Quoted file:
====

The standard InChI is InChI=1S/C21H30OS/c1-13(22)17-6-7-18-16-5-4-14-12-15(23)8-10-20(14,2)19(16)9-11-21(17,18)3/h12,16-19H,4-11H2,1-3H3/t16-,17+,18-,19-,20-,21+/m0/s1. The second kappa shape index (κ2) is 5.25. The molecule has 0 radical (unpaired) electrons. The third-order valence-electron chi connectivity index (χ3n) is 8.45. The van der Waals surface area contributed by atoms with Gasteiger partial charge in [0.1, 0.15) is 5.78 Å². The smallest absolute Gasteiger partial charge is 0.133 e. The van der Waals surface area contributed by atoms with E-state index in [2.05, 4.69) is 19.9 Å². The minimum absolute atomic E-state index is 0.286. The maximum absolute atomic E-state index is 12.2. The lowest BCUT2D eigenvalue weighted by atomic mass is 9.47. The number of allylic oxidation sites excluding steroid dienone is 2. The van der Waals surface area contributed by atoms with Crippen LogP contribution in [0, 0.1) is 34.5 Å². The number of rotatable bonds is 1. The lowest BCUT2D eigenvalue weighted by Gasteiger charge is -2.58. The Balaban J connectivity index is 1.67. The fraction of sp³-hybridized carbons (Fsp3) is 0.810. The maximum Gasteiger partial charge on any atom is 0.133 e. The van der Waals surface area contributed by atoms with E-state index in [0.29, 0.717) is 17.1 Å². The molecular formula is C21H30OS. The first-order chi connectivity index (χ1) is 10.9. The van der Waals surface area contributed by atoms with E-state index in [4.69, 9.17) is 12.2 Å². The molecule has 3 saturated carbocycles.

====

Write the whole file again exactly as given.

The standard InChI is InChI=1S/C21H30OS/c1-13(22)17-6-7-18-16-5-4-14-12-15(23)8-10-20(14,2)19(16)9-11-21(17,18)3/h12,16-19H,4-11H2,1-3H3/t16-,17+,18-,19-,20-,21+/m0/s1. The second kappa shape index (κ2) is 5.25. The molecule has 0 radical (unpaired) electrons. The third-order valence-electron chi connectivity index (χ3n) is 8.45. The van der Waals surface area contributed by atoms with Gasteiger partial charge in [0.1, 0.15) is 5.78 Å². The smallest absolute Gasteiger partial charge is 0.133 e. The van der Waals surface area contributed by atoms with E-state index in [2.05, 4.69) is 19.9 Å². The minimum absolute atomic E-state index is 0.286. The maximum absolute atomic E-state index is 12.2. The lowest BCUT2D eigenvalue weighted by atomic mass is 9.47. The number of allylic oxidation sites excluding steroid dienone is 2. The van der Waals surface area contributed by atoms with Crippen LogP contribution in [0, 0.1) is 34.5 Å². The number of rotatable bonds is 1. The lowest BCUT2D eigenvalue weighted by Gasteiger charge is -2.58. The Balaban J connectivity index is 1.67. The fraction of sp³-hybridized carbons (Fsp3) is 0.810. The maximum Gasteiger partial charge on any atom is 0.133 e. The van der Waals surface area contributed by atoms with E-state index in [0.29, 0.717) is 17.1 Å². The molecular formula is C21H30OS. The first-order chi connectivity index (χ1) is 10.9. The van der Waals surface area contributed by atoms with E-state index in [4.69, 9.17) is 12.2 Å². The molecule has 3 saturated carbocycles.